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Posts Tagged : Photography

Morrison Hotel Gallery represents some of the most admired names in fine art music photography, bringing together buyers and connoisseurs with photographers in intimate shows at their Soho space. SundayArts visited Morrison Hotel throughout its 10th anniversary year, speaking to legends like Henry Diltz, Bob Gruen, and Joel Bernstein.

Paula Zahn interviews Brian Wallis, Director of Exhibitions and Chief Curator of the International Center of Photography about the challenges of creating exhibitions from the organizations vast library and the current exhibition on Miroslav Tichý open until May 9, 2010.

Paula Zahn interviews Willis Hartshorn, director of the International Center of Photography, about ICP’s mission of preservation and appreciation of photography as well as the exhibitions currently on display, including “Twilight Visions:  Surrealism Photography in Paris,” “Atget, Archivist of Paris,” and “Miroslav Tichý.”

Roni Horn aka Roni Horn, at the Whitney through January 24, 2010, doesn’t feel like a museum exhibition. It feels more like several gallery shows in one place at the same time—in a good way. Many solo museum shows can be overwhelming, or hinge around some giant work/s that skew the scale of the rest [...]

In the summer, the art world reverts to a kind of school semester mentality. Galleries shut on Saturdays if they’re even open to the public (and even then, close altogether in August), and often mount group shows based on whimsical themes. Museums, however, are obliged to stay open and service the hordes of visitors, but [...]

It seems fitting that an exhibition of Nigerian-British artist Yinka Shonibare’s work is being shown at the Brooklyn Museum, located in a borough where more cultures meet daily in the Atlantic/Pacific subway station than in high season in a trading port of call. A signature of Shonibare’s work is the use of Dutch wax fabric, [...]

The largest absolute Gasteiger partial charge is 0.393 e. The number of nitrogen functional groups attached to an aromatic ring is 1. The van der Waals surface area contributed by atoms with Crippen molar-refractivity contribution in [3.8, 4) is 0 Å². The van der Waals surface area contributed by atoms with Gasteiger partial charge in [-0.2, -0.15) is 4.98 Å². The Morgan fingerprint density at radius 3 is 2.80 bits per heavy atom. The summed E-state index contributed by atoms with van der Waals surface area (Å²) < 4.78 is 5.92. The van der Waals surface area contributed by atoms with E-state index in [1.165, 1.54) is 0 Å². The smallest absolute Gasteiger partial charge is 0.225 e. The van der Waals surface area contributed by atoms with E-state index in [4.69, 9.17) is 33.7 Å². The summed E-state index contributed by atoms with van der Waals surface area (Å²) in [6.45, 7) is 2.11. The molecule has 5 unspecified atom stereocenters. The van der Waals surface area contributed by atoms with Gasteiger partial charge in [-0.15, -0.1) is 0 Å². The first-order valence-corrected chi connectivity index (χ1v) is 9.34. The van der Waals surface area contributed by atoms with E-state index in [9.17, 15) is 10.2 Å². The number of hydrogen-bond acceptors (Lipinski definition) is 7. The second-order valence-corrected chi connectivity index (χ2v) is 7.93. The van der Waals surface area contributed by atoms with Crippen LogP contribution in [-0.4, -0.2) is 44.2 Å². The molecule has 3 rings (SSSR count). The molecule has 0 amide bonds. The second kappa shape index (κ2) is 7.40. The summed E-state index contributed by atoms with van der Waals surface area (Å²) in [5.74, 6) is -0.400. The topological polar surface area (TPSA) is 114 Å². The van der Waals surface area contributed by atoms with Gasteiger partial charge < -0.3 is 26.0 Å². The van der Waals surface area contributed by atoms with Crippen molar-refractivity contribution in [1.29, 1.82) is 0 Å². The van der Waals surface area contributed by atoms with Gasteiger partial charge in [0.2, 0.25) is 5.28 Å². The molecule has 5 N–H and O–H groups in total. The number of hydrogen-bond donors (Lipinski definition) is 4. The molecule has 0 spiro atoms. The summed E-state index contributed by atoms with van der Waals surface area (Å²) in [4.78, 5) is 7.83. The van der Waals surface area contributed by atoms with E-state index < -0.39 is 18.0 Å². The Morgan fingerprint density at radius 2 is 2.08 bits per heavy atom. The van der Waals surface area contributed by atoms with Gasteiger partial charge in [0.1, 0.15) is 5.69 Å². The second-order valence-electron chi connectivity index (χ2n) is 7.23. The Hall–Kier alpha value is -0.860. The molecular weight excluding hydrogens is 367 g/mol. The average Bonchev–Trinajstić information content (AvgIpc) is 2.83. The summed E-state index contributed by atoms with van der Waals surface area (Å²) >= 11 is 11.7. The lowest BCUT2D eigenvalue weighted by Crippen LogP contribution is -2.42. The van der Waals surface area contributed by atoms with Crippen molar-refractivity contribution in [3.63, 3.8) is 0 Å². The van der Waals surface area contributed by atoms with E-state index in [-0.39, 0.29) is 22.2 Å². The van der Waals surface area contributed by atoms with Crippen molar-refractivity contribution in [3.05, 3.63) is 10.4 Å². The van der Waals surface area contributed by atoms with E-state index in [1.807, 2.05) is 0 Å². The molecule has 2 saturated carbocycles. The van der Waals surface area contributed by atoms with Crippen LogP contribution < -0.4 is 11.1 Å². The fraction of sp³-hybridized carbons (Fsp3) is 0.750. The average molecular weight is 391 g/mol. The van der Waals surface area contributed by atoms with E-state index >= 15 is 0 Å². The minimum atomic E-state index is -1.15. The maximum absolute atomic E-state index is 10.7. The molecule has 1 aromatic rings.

There’s a lot happening on Museum Mile these days. Among many highlights, the Met just opened their new American Wing, with a cascade of period rooms and galleries of decorative and functional objects orbiting around the huge Charles Engelhard Court, an atrium showcasing sculpture and stained glass. And up the street, the Guggenheim is celebrating [...]

This Spring, two museum shows pegged to age groups are facing off from each other across the length of Manhattan. Downtown, through July 5, the New Museum of Contemporary Art is presenting the first in its series of “generationals”—tri-annual surveys of contemporary artists aged 33 and under—titled “Younger Than Jesus.” Uptown, through August 2, the [...]

Aside from the thorny subject of race, there’s perhaps been no other aspect of the national culture more contested and argued over than the American West. Even before the spread of photography, dime novels and steel engravings transmitted legends of gamblers and gunslingers, and indigenous natives who were at once noble and bloodthirsty. But it [...]

Martha Rosler’s concise show at Mitchell-Innes & Nash, Great Power, encapsulates the weird state of our country, facing extremes of peace and war, prosperity and poverty. The most powerful element confronts the visitor straight away: a Dance Dance Revolution machine sits across from the gallery’s entrance, which is accessed by a 25¢ turnstile. Take your [...]

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SundayArts is made possible in part by First Republic Bank and by the Rubin Museum of Art. Funding for SundayArts is also made possible by Rosalind P. Walter, The Paul and Irma Milstein Foundation, The Philip & Janice Levin Foundation, Elise Jaffe and Jeffrey Brown, Jody and John Arnhold, and The Lemberg Foundation. This program is supported, in part, by public funds from the New York City Department of Cultural Affairs in partnership with the City Council. Additional funding provided by members of THIRTEEN.